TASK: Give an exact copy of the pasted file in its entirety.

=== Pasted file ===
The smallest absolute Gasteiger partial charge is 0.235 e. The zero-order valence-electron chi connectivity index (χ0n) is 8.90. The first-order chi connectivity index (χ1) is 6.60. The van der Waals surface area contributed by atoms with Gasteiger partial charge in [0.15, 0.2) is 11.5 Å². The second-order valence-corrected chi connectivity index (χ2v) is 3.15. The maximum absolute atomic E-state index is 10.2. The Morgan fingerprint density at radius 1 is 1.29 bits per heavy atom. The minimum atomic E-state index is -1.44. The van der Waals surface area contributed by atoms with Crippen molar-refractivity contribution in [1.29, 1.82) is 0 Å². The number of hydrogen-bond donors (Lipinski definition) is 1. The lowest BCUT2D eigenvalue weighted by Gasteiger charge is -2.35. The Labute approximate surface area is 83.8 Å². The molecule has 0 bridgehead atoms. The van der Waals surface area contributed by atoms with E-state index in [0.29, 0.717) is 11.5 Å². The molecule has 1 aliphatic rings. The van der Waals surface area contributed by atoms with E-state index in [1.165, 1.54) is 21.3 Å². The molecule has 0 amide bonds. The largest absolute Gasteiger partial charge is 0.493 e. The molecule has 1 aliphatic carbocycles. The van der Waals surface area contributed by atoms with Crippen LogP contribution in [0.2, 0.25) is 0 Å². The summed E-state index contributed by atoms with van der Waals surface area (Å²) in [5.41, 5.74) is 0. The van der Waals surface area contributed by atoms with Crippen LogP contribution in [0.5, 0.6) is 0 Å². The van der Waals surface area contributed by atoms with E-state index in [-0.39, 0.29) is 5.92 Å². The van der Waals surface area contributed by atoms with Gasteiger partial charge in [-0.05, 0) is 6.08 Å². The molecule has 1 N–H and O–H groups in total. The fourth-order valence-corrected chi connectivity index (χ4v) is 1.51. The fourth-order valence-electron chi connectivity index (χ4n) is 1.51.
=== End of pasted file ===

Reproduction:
The smallest absolute Gasteiger partial charge is 0.235 e. The zero-order valence-electron chi connectivity index (χ0n) is 8.90. The first-order chi connectivity index (χ1) is 6.60. The van der Waals surface area contributed by atoms with Gasteiger partial charge in [0.15, 0.2) is 11.5 Å². The second-order valence-corrected chi connectivity index (χ2v) is 3.15. The maximum absolute atomic E-state index is 10.2. The Morgan fingerprint density at radius 1 is 1.29 bits per heavy atom. The minimum atomic E-state index is -1.44. The van der Waals surface area contributed by atoms with Crippen molar-refractivity contribution in [1.29, 1.82) is 0 Å². The number of hydrogen-bond donors (Lipinski definition) is 1. The lowest BCUT2D eigenvalue weighted by Gasteiger charge is -2.35. The Labute approximate surface area is 83.8 Å². The molecule has 0 bridgehead atoms. The van der Waals surface area contributed by atoms with E-state index in [0.29, 0.717) is 11.5 Å². The molecule has 1 aliphatic rings. The van der Waals surface area contributed by atoms with E-state index in [1.165, 1.54) is 21.3 Å². The molecule has 0 amide bonds. The largest absolute Gasteiger partial charge is 0.493 e. The molecule has 1 aliphatic carbocycles. The van der Waals surface area contributed by atoms with Crippen LogP contribution in [0.2, 0.25) is 0 Å². The summed E-state index contributed by atoms with van der Waals surface area (Å²) in [5.41, 5.74) is 0. The van der Waals surface area contributed by atoms with Crippen LogP contribution in [0.5, 0.6) is 0 Å². The van der Waals surface area contributed by atoms with E-state index in [-0.39, 0.29) is 5.92 Å². The van der Waals surface area contributed by atoms with Gasteiger partial charge in [-0.05, 0) is 6.08 Å². The molecule has 1 N–H and O–H groups in total. The fourth-order valence-corrected chi connectivity index (χ4v) is 1.51. The fourth-order valence-electron chi connectivity index (χ4n) is 1.51.